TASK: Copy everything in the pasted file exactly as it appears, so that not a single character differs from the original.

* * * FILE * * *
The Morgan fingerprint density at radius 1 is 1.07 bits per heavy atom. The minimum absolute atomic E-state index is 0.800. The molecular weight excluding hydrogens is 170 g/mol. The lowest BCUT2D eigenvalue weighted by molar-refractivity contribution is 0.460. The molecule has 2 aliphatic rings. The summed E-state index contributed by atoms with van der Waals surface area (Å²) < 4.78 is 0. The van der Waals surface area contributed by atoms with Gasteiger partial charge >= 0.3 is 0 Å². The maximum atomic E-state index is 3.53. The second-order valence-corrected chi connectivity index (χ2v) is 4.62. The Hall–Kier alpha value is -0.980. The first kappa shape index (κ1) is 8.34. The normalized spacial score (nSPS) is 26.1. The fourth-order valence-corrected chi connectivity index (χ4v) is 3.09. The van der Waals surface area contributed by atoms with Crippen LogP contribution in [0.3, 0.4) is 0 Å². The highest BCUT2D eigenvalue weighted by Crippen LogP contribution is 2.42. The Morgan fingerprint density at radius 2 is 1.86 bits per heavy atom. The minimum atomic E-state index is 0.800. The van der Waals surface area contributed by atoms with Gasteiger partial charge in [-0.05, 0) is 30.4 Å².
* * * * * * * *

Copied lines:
The Morgan fingerprint density at radius 1 is 1.07 bits per heavy atom. The minimum absolute atomic E-state index is 0.800. The molecular weight excluding hydrogens is 170 g/mol. The lowest BCUT2D eigenvalue weighted by molar-refractivity contribution is 0.460. The molecule has 2 aliphatic rings. The summed E-state index contributed by atoms with van der Waals surface area (Å²) < 4.78 is 0. The van der Waals surface area contributed by atoms with Gasteiger partial charge >= 0.3 is 0 Å². The maximum atomic E-state index is 3.53. The second-order valence-corrected chi connectivity index (χ2v) is 4.62. The Hall–Kier alpha value is -0.980. The first kappa shape index (κ1) is 8.34. The normalized spacial score (nSPS) is 26.1. The fourth-order valence-corrected chi connectivity index (χ4v) is 3.09. The van der Waals surface area contributed by atoms with Crippen LogP contribution in [0.3, 0.4) is 0 Å². The highest BCUT2D eigenvalue weighted by Crippen LogP contribution is 2.42. The Morgan fingerprint density at radius 2 is 1.86 bits per heavy atom. The minimum atomic E-state index is 0.800. The van der Waals surface area contributed by atoms with Gasteiger partial charge in [-0.05, 0) is 30.4 Å².